Great eats, good cigar make week wonderful

October 21, 1998|By Rob Kasper

EVERY SO OFTEN I get the urge to try a few things, to file a few dispatches from the eating front. So here are a few short accounts of good things I have recently put in my mouth.

I'll start with the moist and flavorful pit-beef sandwich I ate at Andy Nelson's in Hunt Valley. One weeknight I had pit beef on the brain. I had finished a long telephone conversation with a writer in Minnesota who had seen John Waters' latest film, "Pecker." Pecker is the film's main character, who lives with a family that runs a pit-beef stand in the yard. The Minnesota writer wanted to know all about this unique Baltimore sandwich. As I described the pit-beef cooking process - a slab of beef called a "bottom flat" cooking slowly over a wood or charcoal fire - my mouth began to water.

Later that evening, as my kids - hungry and aching from their just-completed school football practices - clambered into the car, I decided to take a detour on the route home.

We headed over to York Road to Nelson's recently opened pit-beef joint, which happened to be a few doors south of his longtime location in the center of Valley View Farms.

During an earlier visit I had made to the new pit, Andy Nelson Sr., a former Baltimore Colt, had shown me his new cooking rig. It was a gas-fired oven that featured a "smoke box," a compartment in the back of the unit where hickory logs smoldered, giving the meat a smoky perfume.

On this visit I didn't have any time for pit viewing. Instead, I had to get some sandwiches into the hands of my teen-age football players quickly. As the guys chomped away, they scanned the framed photo on the restaurant wall, trying to find Nelson among the ranks of Johnny Unitas, Lenny Moore, Art Donovan, Jim Mutscheller and others on the 1958 NFL champion Baltimore Colts.

Halfway through their sandwiches, the kids spotted the photo of the proprietor of the pit-beef stand, then a fierce defensive back. The thick pit-beef sandwiches were merely appetizers for the kids. By the time we got home for supper, the guys were ready to eat again and wanted to go back to the "old football guy" who made pit beef.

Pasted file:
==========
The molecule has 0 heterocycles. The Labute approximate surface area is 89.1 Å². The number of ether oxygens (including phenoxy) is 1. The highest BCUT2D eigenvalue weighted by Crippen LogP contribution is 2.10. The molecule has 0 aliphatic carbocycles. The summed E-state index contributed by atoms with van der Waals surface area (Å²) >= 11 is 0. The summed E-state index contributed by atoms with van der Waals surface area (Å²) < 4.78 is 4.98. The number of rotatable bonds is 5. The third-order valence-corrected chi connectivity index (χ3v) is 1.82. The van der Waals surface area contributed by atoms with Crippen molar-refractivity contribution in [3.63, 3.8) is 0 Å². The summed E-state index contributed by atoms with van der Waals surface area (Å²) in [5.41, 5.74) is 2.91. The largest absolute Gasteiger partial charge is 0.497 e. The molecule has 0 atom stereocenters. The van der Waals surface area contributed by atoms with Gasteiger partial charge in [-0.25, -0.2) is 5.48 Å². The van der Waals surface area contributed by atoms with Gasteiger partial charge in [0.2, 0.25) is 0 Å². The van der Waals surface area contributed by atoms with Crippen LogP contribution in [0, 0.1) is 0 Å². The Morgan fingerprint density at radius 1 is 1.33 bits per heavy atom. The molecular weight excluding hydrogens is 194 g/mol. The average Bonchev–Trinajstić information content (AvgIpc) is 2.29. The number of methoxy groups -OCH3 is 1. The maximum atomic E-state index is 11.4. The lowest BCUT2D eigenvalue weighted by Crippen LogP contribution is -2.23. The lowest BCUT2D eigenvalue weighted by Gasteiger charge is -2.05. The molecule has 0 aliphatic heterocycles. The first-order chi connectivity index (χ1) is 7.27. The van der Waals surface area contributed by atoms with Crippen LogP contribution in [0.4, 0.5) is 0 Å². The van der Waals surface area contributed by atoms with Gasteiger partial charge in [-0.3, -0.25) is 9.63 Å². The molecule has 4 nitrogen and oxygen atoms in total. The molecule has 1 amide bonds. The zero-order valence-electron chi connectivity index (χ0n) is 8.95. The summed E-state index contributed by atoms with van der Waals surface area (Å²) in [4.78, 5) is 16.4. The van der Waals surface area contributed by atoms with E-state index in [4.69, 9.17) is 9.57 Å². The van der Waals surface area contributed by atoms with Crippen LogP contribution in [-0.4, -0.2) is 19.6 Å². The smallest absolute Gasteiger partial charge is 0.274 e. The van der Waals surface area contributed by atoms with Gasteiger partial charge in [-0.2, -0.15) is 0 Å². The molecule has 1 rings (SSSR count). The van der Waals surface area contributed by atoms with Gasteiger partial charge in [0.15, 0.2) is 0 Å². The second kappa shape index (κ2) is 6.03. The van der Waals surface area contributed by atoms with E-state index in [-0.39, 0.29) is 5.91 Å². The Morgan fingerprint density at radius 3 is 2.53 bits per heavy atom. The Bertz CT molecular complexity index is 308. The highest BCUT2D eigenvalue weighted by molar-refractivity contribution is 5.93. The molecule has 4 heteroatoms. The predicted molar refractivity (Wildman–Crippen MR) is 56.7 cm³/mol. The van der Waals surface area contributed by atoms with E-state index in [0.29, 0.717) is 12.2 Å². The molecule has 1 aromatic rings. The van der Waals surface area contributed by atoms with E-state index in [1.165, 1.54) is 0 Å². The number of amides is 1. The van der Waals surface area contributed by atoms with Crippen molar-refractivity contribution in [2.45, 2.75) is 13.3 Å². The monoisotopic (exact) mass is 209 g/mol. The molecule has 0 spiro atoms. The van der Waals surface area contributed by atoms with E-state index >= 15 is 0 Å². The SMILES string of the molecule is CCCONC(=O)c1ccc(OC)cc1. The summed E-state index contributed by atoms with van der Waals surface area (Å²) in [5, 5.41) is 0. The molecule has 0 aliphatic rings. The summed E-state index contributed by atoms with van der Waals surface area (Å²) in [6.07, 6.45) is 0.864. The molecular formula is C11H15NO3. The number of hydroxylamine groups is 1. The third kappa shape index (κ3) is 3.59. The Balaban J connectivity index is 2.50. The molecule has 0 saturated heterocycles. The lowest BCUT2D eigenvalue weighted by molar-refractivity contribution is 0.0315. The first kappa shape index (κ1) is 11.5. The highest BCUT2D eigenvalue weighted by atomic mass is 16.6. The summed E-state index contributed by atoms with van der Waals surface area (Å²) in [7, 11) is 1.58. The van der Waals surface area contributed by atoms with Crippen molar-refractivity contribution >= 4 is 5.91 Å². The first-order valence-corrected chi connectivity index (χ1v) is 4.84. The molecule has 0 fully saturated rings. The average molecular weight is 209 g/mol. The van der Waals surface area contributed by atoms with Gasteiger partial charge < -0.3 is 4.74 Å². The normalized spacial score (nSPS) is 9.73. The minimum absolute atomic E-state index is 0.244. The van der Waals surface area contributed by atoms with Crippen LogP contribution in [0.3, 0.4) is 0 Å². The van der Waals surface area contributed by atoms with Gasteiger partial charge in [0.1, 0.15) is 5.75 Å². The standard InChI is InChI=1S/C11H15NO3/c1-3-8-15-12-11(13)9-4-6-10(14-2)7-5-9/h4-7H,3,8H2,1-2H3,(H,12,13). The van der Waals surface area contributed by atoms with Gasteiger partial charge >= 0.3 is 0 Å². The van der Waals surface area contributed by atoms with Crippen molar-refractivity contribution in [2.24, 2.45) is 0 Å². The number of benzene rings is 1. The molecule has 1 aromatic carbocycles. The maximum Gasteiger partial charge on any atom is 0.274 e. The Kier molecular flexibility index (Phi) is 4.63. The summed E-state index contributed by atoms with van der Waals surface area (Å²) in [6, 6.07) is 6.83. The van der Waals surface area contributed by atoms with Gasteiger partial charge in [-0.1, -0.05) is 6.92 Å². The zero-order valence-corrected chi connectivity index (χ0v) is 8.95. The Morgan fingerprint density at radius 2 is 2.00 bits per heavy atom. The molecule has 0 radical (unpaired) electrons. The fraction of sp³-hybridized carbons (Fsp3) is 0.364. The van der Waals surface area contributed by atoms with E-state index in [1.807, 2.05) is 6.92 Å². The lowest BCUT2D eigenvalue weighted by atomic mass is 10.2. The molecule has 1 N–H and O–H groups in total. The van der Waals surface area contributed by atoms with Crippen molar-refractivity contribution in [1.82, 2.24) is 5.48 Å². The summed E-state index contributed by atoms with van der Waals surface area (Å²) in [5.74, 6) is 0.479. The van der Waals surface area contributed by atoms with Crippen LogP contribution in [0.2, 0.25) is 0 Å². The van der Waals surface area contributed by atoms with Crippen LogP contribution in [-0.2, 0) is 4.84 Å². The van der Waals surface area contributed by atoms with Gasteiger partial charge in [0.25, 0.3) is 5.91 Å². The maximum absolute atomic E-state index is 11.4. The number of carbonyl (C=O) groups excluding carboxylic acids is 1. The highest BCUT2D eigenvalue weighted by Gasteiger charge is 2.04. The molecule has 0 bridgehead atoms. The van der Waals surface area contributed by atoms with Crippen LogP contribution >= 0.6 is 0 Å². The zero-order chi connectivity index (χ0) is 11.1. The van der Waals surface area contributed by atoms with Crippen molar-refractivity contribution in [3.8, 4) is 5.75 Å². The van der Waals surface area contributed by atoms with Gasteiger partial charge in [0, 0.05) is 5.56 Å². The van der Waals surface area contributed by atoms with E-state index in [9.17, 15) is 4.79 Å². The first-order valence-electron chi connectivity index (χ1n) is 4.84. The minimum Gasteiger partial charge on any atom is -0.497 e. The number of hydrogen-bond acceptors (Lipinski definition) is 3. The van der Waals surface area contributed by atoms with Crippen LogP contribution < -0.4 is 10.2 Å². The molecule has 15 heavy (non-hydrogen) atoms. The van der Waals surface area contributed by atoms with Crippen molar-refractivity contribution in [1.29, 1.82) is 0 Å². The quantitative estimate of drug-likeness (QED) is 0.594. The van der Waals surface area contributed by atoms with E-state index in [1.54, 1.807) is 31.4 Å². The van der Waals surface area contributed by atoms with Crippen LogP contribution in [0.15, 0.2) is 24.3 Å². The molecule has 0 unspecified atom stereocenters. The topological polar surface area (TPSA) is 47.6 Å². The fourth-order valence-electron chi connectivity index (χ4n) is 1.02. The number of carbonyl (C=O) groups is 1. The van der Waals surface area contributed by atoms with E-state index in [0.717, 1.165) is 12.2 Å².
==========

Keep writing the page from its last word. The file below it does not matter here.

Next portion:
I smiled at the notion that a slab of smoked beef could appeal to an avant garde filmmaker like Waters and an old Colt like Nelson and two Baltimore-born teen-agers. This proves, I guess, that pit beef is the city's native sandwich.

A few nights later I was decked out in a tuxedo and reveling in the experience of being in a smoke-filled room. The occasion was a celebration of the cigar, a black-tie dinner and benefit for the Police Athletic League sponsored by Fader's tobacconists, and held at the Engineering Society in downtown Baltimore.

The gathering of men in tuxedos and women in evening dress sampled different cigars at different points of the meal. Early in the evening, medium-body Davidoff 2000 cigars were smoked as hors d'oeuvres were passed and glasses of single malt scotch were sipped.

When dinner - broiled yellowfin tuna and New York strip steak - was served, so were the Davidoff No. 2 cigars, panatelas described as mild and delicate.

Finally, after dessert, a dark chocolate cake and a Davidoff Special R, a "robusto" cigar was passed around with the cognac.

As a rookie cigar smoker, I couldn't keep pace with the veteran xTC puffers. I smoked one cigar, the mild Davidoff No. 2. I waited until I had finished the meal, then I sat back and puffed away. It was my semi-annual cigar, and it was wonderful.

A few days later I ate something called "catfish fingers." I liked their flavor, but had doubts about their origin. As a kid I had caught and skinned quite a few catfish and had become quite familiar with fish anatomy. In all my skinning days, I had never seen any fingers on a catfish.

When I asked John Shields, proprietor of Gertrude's, the new restaurant in the Baltimore Museum of Art, which served the dish, he told me the "fingers" referred to shape of the morsel, not the appendages of the fish.

Shields, who is the author of "Chesapeake Bay Cooking With John Shields" (Broadway Books, 1998) said the "fingers" were catfish fillets. The fillets had been dipped in milk, rolled in seasoned cornmeal. "Then we fried the jeepers out of them in hot oil," said Shields.

The fingers were served with remoulade, a cold sauce of mustard, capers, pickles and mayonnaise. They were great finger food.

A pit-beef sandwich, a handmade cigar, a catfish finger. It had been quite a week for the palate.

Pub Date: 10/21/98

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